30th March 2010

Bill Muskin

The 2012 Olympic Games will create an unprecedented demand for security services. This situation is compounded by the current high level of threat of terrorist activity, something that is unlikely to change between now and the start of the games.
This is, without doubt, the biggest security challenge that the government, the police and the private security industry have ever had to address. The good news, however, is that there are already many working parties and initiatives in place to ensure that the event will be successful and a credit to the United Kingdom.

It’s instructive to look at the scale of the security challenge. Taken together, the Olympic and Paralympic Games will spread over 77 days. As well as the Olympic Village in London, there will be 29 other sporting venues around the UK. There will be 14,000 athletes and 6,000 coaches, all of whom will require accommodation and training facilities. In addition there will be 24,000 media personnel. Ticket sales are expected to exceed nine million.

Every aspect of the games will need comprehensive security provisions. The more obvious of these include CCTV, access control, security personnel on the ground and close protection officers. There will, however, also be less obvious requirements, such as the staff that will be needed to restrict or re-direct traffic flow around the venues.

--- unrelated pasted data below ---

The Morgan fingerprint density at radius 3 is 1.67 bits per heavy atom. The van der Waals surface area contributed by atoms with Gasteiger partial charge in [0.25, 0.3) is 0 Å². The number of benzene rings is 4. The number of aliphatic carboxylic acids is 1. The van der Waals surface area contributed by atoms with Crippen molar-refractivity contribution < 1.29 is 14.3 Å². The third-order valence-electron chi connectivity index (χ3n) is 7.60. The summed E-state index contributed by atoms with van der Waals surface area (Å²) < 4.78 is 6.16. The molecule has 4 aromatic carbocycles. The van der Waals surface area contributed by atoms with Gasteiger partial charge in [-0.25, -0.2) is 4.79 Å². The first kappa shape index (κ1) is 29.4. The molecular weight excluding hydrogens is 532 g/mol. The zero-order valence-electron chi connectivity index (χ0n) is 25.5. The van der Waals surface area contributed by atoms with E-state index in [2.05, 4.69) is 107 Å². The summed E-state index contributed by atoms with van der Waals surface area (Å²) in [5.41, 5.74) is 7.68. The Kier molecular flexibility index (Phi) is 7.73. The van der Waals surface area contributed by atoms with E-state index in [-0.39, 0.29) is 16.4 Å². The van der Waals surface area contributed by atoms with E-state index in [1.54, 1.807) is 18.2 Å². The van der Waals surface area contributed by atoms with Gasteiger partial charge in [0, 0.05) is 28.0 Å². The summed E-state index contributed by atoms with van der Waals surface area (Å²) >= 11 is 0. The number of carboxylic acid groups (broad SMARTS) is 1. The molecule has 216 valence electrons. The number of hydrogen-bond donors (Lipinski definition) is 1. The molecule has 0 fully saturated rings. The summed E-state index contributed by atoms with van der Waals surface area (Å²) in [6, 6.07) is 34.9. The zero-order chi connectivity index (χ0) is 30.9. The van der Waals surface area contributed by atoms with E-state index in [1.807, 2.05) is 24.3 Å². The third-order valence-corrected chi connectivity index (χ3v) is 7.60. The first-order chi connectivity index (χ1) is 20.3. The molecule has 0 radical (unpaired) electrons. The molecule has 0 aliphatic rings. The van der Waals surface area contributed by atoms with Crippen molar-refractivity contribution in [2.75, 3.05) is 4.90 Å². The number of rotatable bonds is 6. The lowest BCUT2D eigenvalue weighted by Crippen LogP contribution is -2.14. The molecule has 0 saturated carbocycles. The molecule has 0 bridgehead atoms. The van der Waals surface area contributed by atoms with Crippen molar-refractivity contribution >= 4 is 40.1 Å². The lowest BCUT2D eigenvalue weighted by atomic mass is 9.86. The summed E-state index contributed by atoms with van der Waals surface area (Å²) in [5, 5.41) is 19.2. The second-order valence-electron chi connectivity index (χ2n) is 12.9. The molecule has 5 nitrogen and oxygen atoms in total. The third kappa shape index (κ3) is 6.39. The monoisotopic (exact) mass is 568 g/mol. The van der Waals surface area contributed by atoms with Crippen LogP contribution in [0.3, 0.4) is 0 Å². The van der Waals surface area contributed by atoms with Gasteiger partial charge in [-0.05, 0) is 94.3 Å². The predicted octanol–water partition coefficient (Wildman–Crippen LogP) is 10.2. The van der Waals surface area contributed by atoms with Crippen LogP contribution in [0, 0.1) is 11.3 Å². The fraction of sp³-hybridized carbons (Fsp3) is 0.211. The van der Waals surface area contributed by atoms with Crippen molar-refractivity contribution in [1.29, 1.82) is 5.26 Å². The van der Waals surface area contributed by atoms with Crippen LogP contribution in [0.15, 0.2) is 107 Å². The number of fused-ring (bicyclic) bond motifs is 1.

Overall, it is estimated that 13,000 private security staff will be needed – and this doesn’t include security requirements associated with the corporate hospitality and other functions that will run alongside the main programme of events. It’s also important to remember that normal life will go on during the games, so the police and private sector will still be called upon to provide security for events unconnected with the Olympics.

So how will the security industry cope? The BSIA (British Security Industry Association) is already involved with an initiative called Bridging the Gap, which entails recruiting 6,000 students to become security staff for the games. The students will be trained to a high level and, after completion of their training and their attachment to a BSIA accredited company, they will be licensed by the SIA.

In addition, many security companies are planning the resources they will need should they become involved with the games. In this respect, the sooner the security specifications for the games are drawn up and published, the sooner the industry will be able to provide a collective agreement – no single company will be able to satisfy the overall requirement.

Suppliers of contract security services should also be prioritising the needs of their existing customers who have been loyal to them, and who will be there long after the games are over. It will, for example, be important to discuss with every customer how they are likely to be affected by the games and whether they will need additional security provisions.

For example, retailers and other businesses near the venues will experience increased levels of activity, and it’s important to remember that it is not only terrorists that will be attracted to the games – criminal gangs will also be looking to capitalise on the magnitude of the event and the vulnerability of tourists.

Of course, you may be asking why I’m talking about the Olympic Games now, when they don’t take place until 2012? The answer is simple. Security planning started as soon as it was announced that the games were coming to the UK and the sooner we all understand our own roles – even as individuals – the sooner we will be able to ensure that the measures we put in place are efficient and effective.

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